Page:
On the flip side, as I

on Dave Naylor’s blog recently, keeping both blogs going with no
redirection is also smart marketing that ensures you dominate the results for
your name :)

Back to the search, I also tried using his first and last name. Ask deserves
some kudos on that, as
robert scoble
puts a picture of Robert at the top of the page, based on pulling material from
Wikipedia. Nice! Sure, his new blog still isn’t listed, but that doesn’t mean
some other features aren’t helpful.

Earlier I said Ask is bad for failing the ego search test for Robert. But bad
as in bad on that specific query, rather than bad overall. Condemning an entire
search engine based on it going overboard, as Robert does when he says:

But, Walt, this doesn’t portend good things for To be included in
the top three you’ve gotta be as good as Google. Ask isn’t even in the same
neighborhood yet.

Wow. So all I’ve got to do is find a query where Ask succeeds and the others
fail, and then Ask’s in the neighborhood. Well, John Battelle helps out here.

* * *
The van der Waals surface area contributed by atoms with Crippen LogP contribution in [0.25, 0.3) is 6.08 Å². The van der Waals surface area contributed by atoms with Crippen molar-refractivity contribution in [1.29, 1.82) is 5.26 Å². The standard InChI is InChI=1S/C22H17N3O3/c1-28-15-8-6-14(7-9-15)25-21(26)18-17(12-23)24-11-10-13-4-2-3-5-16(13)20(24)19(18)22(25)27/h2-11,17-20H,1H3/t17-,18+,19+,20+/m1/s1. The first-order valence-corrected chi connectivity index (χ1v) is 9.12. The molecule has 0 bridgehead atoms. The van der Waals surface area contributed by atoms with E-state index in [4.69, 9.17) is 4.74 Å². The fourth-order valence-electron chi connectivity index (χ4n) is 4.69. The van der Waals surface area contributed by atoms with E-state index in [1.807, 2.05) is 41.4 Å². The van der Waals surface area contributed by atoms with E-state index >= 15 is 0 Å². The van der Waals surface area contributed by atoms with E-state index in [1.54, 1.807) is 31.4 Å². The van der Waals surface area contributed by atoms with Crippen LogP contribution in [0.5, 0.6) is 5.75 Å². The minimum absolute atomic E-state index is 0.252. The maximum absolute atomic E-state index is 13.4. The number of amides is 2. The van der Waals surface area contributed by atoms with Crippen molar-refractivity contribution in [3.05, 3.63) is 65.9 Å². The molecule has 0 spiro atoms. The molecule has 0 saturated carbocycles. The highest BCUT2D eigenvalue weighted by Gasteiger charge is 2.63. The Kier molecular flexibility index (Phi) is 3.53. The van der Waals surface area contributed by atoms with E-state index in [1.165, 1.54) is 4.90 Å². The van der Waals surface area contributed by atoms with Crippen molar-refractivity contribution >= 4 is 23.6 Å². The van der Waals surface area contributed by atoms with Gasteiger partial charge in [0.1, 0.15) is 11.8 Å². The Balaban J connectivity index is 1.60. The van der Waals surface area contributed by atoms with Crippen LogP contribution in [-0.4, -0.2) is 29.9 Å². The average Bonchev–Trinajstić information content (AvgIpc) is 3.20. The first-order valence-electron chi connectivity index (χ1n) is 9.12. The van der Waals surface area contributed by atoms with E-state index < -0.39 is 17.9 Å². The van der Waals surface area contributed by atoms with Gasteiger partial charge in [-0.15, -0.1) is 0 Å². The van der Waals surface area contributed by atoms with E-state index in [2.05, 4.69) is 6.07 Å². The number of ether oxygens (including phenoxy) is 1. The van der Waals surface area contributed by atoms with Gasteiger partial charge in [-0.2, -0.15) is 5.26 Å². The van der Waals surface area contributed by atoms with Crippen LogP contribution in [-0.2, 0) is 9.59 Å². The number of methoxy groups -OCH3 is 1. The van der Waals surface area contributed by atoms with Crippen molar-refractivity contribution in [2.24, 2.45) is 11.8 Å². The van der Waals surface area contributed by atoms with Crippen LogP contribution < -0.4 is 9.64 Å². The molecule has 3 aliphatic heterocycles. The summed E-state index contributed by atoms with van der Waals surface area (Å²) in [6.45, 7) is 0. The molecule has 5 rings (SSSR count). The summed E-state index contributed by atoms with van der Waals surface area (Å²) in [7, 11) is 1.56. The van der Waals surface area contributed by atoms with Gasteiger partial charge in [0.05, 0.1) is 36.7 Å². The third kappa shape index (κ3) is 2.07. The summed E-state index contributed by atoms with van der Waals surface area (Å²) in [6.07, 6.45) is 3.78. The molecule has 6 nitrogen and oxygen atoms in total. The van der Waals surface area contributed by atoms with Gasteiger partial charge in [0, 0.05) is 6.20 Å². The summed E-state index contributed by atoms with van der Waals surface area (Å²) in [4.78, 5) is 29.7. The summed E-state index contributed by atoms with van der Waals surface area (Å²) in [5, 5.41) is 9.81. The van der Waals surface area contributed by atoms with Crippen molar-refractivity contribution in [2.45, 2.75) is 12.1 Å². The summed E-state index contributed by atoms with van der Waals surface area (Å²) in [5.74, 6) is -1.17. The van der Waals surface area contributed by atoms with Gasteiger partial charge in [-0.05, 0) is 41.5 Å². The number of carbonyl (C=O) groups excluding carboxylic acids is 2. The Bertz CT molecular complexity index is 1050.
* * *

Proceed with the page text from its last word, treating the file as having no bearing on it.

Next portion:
The Last Name Test
post he just put up shows how he can easily find himself on Ask for his own
name, just as he’s found on Google, Yahoo and MSN.

Then again, that search also points out an Ask Jeeves failure. I remarked
about this on our
Daily SearchCast
when talking
about Ask’s rave review by the Wall Street Journal. Ask was having issues with
not consolidating web sites correctly.

In particular, the day of our show, I’d done a search at Ask to find one of
my articles. I queried
invisible tabs,
and I got this:

Searching With Invisible Tabs. By Danny Sullivan, Editor December 2,
Searching With Invisible Tabs. By Danny Sullivan, Editor-In-Chief December
2, 2003…

That’s the same page, listed twice. Ask is having a
canonical issue,
not realizing that the www URL leads to the same page without the www prefix
(and this despite us doing redirection).

You can see the same issue with John’s search for

John Battelle’s Searchblog Thoughts on the intersection of search, media,
technology, and more. Search and Newsletter
About John Battelle. Federated Media. UC Berkeley. Columns. That Book I
Hear He Wrote. Consulting. Contact…

All those listings are from the first page of Ask’s results. The first and
third listing are the same page, just one is shown with the www prefix.

So now we can say that Ask is clearly not in the same neighborhood as Google,
Yahoo and MSN! Hold on there.

Let’s go to MSN and look for

invisible tabs
. I’m not saying that my article should be the only thing
listed, but look at the result at the bottom from MSN:


ABchao Brad Bubs Connie Daynah Dodo Dodo’s